LEILA FADEL, HOST:
It was just 39 words added to the U.S. Constitution. The 19th Amendment ratified 100 years ago tomorrow secured women the right to vote, and the final step toward ratification hinged on one young man in Tennessee and his mother. NPR's Melissa Block brings us that story.
MELISSA BLOCK, BYLINE: Long after the Seneca Falls Convention launched the movement in 1848 after suffragists had marched, picketed the White House, staged hunger strikes and endured force feeding in prison, finally in August of 1920, their dream was in sight. They needed just one more state for the 19th Amendment to be enshrined in the Constitution.
ELAINE WEISS: Tennessee turns out to be their last best hope, and that terrifies them.
BLOCK: Because they knew other states weren't going to budge and opposition in the South was fierce, explains Elaine Weiss. Her book, "The Woman's Hour," is all about the dramatic suffrage battle in Tennessee where opponents used racism and the fear of Black women's empowerment to stoke resistance.
WEISS: The racial arguments that are made are both ugly and abhorrent.
BLOCK: Many business interests were opposed, too, so lobbyists descended on the capital, Nashville, in droves. Listen to Tennessee suffragist Abby Crawford Milton describing the vote wrangling and dirty tricks decades later when she was 101.
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ABBY CRAWFORD MILTON: The bribery that went on in that legislature is beyond belief.
BLOCK: Take the liquor lobby, which was angling to overcome the women's temperance movement and end prohibition, it set up what became known as the Jack Daniel's Suite in the Hermitage Hotel.
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CRAWFORD MILTON: And they served liquor there to the members, all the members that they could get drunk.
BLOCK: To lubricate votes against suffrage. Now, with all this going on, the women were out in force, both for and against suffrage. They were buttonholing legislators, even standing guard at Union Station to make sure a cowardly or coerced delegate didn't skip town and miss the vote. And author Elaine Weiss says it was easy to tell which side people were on.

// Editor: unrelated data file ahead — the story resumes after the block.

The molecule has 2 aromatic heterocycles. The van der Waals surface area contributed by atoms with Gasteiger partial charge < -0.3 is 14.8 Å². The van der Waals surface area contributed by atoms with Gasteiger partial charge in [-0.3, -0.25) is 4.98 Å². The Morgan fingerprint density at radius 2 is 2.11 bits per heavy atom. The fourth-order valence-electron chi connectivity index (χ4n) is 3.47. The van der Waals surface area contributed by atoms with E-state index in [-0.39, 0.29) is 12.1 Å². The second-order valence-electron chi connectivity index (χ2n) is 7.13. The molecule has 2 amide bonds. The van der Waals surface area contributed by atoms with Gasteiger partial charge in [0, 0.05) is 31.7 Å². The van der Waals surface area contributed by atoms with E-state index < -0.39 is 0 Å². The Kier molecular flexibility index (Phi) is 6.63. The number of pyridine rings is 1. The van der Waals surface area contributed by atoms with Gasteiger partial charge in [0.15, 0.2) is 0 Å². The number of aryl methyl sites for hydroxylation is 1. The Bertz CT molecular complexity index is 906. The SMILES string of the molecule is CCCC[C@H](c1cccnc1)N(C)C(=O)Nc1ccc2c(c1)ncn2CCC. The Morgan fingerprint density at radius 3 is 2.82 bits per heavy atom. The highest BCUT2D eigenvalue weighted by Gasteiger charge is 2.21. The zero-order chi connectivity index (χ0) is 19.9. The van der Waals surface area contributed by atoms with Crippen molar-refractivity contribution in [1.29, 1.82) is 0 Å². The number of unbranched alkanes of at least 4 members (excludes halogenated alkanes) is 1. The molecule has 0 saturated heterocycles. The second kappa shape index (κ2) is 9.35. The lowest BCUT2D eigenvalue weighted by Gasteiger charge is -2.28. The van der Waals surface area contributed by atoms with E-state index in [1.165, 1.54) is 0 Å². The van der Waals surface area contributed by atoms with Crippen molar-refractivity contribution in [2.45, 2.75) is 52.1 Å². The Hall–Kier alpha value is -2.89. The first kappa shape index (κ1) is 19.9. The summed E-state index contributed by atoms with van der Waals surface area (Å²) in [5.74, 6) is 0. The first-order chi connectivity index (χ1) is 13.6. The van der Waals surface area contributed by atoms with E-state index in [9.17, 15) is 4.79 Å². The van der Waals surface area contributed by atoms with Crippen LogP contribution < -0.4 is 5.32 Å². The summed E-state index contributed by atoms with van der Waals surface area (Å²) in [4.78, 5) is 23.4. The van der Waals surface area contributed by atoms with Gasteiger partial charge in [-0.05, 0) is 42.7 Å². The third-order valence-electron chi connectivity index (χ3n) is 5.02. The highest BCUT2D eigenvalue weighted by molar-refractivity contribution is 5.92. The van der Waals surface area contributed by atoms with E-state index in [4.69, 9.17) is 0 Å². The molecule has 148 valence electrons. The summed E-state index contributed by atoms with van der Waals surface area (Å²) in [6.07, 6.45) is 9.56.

WEISS: It's often called the War of the Roses.
BLOCK: Those for women's suffrage wore a yellow rose, those against wore a red rose. Now, into this frenzy enters a young man named Harry T. Burn.
WEISS: Twenty-four years old, freshman delegate from the tiny hill town of Niota in east Tennessee.
BLOCK: The youngest member of the legislature given the nickname Baby Burn. On August 18, 1920, Harry Burn walks onto the House floor of the Tennessee Capitol with a red rose pinned to his jacket lapel. The antis are sure Harry Burn is on their side. And twice that day, he votes with them to table the suffrage amendment; that is, to kill it by not voting on it. But that fails when the votes end in a tie, so now comes the moment of truth - the vote on whether to ratify the 19th Amendment itself.
CAROLE BUCY: So the pressure was intense because every person sitting there knew it's us or it won't happen.
BLOCK: That's Carole Bucy, history professor at Volunteer State Community College. She says women have packed the gallery to watch. The chamber is a sea of yellow and red roses.
BUCY: Harry Burn is called, and he, in what was regarded to be a fairly quiet voice, said aye.
BLOCK: Harry Burn has flipped. The tie is broken. Everyone is shocked.
WEISS: The 19th Amendment is ratified, and then all hell breaks loose.